Superstorm Sandy brought devastation to
However, as patterns develop over time, it is becoming clear that those systemic failures are occurring more often. One increasingly glaring problem is that many global trade and financial centres, including
Extreme weather is just one factor, however. Most financial centres grew up around ports which placed these cities on the coast --
The result is overstretched infrastructure papering over the cracks in an increasingly unstable environment. Buildings start subsiding, airports go up on floodplains, saltwater infiltrates underground wiring and transport systems. And the city -- a critical hub in a global economy -- becomes a disaster waiting to happen. In future there will be more Sandys hitting more global centres more often. And they will affect you. Here we look at five cities and the threat they face from just one disruption, flooding.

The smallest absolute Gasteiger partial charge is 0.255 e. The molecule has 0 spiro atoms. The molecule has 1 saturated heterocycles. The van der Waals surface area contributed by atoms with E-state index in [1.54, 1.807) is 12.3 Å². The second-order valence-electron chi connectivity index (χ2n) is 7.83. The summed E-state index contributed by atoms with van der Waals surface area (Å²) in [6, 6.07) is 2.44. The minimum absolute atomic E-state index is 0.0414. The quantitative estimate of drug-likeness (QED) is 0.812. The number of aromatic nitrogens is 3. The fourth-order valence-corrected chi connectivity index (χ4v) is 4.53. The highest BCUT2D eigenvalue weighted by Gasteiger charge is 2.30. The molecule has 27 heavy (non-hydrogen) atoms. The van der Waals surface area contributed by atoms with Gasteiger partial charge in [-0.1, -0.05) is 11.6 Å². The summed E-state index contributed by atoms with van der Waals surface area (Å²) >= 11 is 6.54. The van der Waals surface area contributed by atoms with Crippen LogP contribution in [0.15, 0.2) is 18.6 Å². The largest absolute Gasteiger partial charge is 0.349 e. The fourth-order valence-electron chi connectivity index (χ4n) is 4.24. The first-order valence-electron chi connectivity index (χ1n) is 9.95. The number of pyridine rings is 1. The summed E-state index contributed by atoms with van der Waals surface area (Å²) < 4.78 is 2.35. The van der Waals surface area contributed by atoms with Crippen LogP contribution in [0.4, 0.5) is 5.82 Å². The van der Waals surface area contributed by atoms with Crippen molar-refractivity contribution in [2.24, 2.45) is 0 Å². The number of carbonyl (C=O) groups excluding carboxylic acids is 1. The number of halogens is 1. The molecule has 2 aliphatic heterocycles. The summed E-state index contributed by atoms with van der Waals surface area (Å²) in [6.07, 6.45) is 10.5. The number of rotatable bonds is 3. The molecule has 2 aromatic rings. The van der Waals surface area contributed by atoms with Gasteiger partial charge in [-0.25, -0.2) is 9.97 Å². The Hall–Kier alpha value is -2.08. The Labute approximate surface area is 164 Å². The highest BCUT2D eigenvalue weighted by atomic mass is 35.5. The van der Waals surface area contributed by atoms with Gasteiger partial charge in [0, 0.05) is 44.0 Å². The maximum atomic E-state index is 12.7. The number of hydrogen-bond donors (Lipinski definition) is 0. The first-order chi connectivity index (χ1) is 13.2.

22 million, an economy of at least
3 metres above sea level. That doesn't mean it takes a 3 metre rise in sea level for there to be a problem. All it takes is a storm surge. In 2011, Hurricane Irene whipped up a 1.2 metre surge, and caused more than
Average elevation about 30 metres for
Estimated population at risk (millions): 1.9
The journal Natural Hazards this year declared
Average elevation above sea level: 3 metres.
Estimated population at risk (millions): 2.3
Average elevation: 15 metres, but much critical infrastructure, especially in the heart of the city, is just about sea level.
Estimated population at risk (millions): 3
Average elevation above sea level: 1.5 metres.
Estimated population at risk (millions): 1
The world's leading financial centre cannot count on the Thames Barrier to keep it dry. There are five ways
'a significant proportion of
The British Government's Flood and Coastal Defence report summed up the situation: 'Hard choices need to be taken -- we must either invest more in sustainable approaches to flood and coastal management or learn to live with increased flooding.'
An estimated 15 per cent of
Estimated population at risk (millions): 1.4
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